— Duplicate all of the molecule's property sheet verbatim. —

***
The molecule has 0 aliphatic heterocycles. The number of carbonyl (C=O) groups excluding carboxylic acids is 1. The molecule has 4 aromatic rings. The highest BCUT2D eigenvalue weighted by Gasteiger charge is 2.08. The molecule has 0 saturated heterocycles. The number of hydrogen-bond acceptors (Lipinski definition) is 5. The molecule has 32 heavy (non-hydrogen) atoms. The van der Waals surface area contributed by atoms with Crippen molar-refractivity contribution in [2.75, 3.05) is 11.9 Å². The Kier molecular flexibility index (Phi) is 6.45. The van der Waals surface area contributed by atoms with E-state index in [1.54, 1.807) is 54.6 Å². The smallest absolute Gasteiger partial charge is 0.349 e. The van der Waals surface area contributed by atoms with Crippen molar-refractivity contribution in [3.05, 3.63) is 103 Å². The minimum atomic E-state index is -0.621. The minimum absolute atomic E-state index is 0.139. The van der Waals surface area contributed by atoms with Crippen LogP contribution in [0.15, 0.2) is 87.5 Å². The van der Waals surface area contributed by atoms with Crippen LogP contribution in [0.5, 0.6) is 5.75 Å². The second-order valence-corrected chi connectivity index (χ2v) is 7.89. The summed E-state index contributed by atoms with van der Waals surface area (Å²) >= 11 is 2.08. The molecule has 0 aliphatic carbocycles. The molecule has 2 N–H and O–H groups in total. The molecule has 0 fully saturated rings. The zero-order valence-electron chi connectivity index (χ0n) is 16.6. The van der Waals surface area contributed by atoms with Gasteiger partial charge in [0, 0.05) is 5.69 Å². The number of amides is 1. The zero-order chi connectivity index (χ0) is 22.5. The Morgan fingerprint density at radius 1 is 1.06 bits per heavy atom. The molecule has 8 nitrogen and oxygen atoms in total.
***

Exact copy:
The molecule has 0 aliphatic heterocycles. The number of carbonyl (C=O) groups excluding carboxylic acids is 1. The molecule has 4 aromatic rings. The highest BCUT2D eigenvalue weighted by Gasteiger charge is 2.08. The molecule has 0 saturated heterocycles. The number of hydrogen-bond acceptors (Lipinski definition) is 5. The molecule has 32 heavy (non-hydrogen) atoms. The van der Waals surface area contributed by atoms with Crippen molar-refractivity contribution in [2.75, 3.05) is 11.9 Å². The Kier molecular flexibility index (Phi) is 6.45. The van der Waals surface area contributed by atoms with E-state index in [1.54, 1.807) is 54.6 Å². The smallest absolute Gasteiger partial charge is 0.349 e. The van der Waals surface area contributed by atoms with Crippen molar-refractivity contribution in [3.05, 3.63) is 103 Å². The minimum atomic E-state index is -0.621. The minimum absolute atomic E-state index is 0.139. The van der Waals surface area contributed by atoms with Crippen LogP contribution in [0.15, 0.2) is 87.5 Å². The van der Waals surface area contributed by atoms with Crippen LogP contribution in [0.5, 0.6) is 5.75 Å². The second-order valence-corrected chi connectivity index (χ2v) is 7.89. The summed E-state index contributed by atoms with van der Waals surface area (Å²) >= 11 is 2.08. The molecule has 0 aliphatic carbocycles. The molecule has 2 N–H and O–H groups in total. The molecule has 0 fully saturated rings. The zero-order valence-electron chi connectivity index (χ0n) is 16.6. The van der Waals surface area contributed by atoms with Gasteiger partial charge in [0, 0.05) is 5.69 Å². The number of amides is 1. The zero-order chi connectivity index (χ0) is 22.5. The Morgan fingerprint density at radius 1 is 1.06 bits per heavy atom. The molecule has 8 nitrogen and oxygen atoms in total.